Getting Off the Paycheck-to-Paycheck Carousel

It’s always fun heading to a theme park, but when you’re out of money, riding the paycheck-to-paycheck merry-go-round is frustrating.

When several financial experts make similar statements, it’s probably the truth. Dave Ramsey, Liz Weston, Jean Chatzky….what do they all have in common? They all say that if you just sock away between $500 (Weston) and $1000 (Ramsey), you can then get your entire financial life under control.

I know that when you’re balancing home commitments, your artistic career, and maybe a side job, finding extra money is difficult. That’s why most people stay on the merry-go-round. It’s easier to live paycheck to paycheck over the short term than it is to face the fact that you need to change. However, over the long term, you know it’s exhausting. Finding those few dollars to barely make a rent payment, clean up overdraft fees, or afford groceries makes it impossible to focus on the real struggle: doing what it takes to succeed as an artist.

The fact that saving an amount of money between $500 and $1000 is the key to your financial problems almost sounds too good to be true. Here’s why the $500 – $1000 is important. When you don’t have this money, you only have a few options. If you still have money left on credit cards or bank loans you can borrow. If not, you have to hit up friends, colleagues, or family for money. All of this cash has to be paid back. Then you find yourself the next month with extra money….and it has to pay for last month’s problems. You’re always solving last month’s problems, followed by any problems cropping up right now, and there’s never any time to look toward the future.

The key isn’t $500 – $1,000. It’s about buying yourself breathing room to think strategically instead of tactically.

I don’t want to get too cerebral, but tactical thinkers are stuck in the rut of “I’ll borrow this $500 and then  pay it back next month. That’ll take care of this short-term problem.” Strategic thinkers are able to sit back and say, “What’s going to benefit me the most here? Maybe I’ll focus on showcasing my work to these casting directors. Maybe I’ll meet this script writer for coffee….” See the difference? Strategic thinkers are already off the carousel, while the tactical thinker is figuring out how to ride the best looking horse on the merry-go-round.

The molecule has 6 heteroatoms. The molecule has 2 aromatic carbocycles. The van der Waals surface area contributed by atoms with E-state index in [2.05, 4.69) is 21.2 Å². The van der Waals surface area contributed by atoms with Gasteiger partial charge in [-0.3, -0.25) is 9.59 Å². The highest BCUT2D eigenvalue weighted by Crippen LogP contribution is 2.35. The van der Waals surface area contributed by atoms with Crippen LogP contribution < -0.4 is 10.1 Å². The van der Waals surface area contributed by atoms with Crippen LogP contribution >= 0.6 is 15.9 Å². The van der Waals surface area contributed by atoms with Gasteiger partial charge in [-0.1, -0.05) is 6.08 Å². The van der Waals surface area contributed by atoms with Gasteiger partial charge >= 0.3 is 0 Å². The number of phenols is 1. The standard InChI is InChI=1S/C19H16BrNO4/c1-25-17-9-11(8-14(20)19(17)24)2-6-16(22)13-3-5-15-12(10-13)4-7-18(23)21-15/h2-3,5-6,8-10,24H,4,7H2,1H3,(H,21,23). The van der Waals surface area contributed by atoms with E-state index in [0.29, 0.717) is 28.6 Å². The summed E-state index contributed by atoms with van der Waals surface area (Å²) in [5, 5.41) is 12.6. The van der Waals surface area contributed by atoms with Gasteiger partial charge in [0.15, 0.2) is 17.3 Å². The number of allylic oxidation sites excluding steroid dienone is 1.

It isn’t easy to get to $500 – $1,000, but here are some suggestions:

1) Challenge yourself to write down your expenses. It’s so, so difficult to write down what you spend, but it’s very helpful. For most of us, if we have to write it down, we might not spend the money in the first place. Do you need motivation? Some bloggers on the internet detail their expenses to hold themselves accountable. Check out GiveMeBackMyFiveBucks for a peek into someone’s life who’s always thinking about what she spends. Try to have “no spending days” as often as possible, like Krystal. Every day without money leaving your pocket is a small win!

2) Invest your tax refund. Don’t use your refund for a new television (I’m talking to someone in particular here…). The average refund is around $2,000, and that’s enough to create that reserve you need to get you on solid footing.

3) Cut extra expenses. Often people are able to limit expenses by turning off air conditioning, cutting the cable bill or the home telephone line. Dig into your financial life to see what cuts might be best for you.

4) Save your change. While you won’t get to $500 in a hurry this way, every bit helps. Pay cash for expenses and then save the change into a jar. Paying cash alone will save you money. Recent studies have shown that people who pay cash tend to spend less money than people who use a debit card.

5) Sell your junk. If you’re like me, you’ve been thinking a garage sale might be in order. I have everything from old electronics to rarely used kitchen supplies that could fetch some money. By selling stuff and depositing the money in my emergency fund, I’m completing two goals. Productivity experts say that clutter is an energy drainer. Selling stuff brings in cash and frees up your mind for the things that really matter to you!

Once you have your $500 – $1,000, you’re on the road to success. Yes, you still have plenty of miles to cover. But by making that first step, you’ve opened up your financial potential far beyond what you might imagine if you’re stuck on the month-to-month carousel.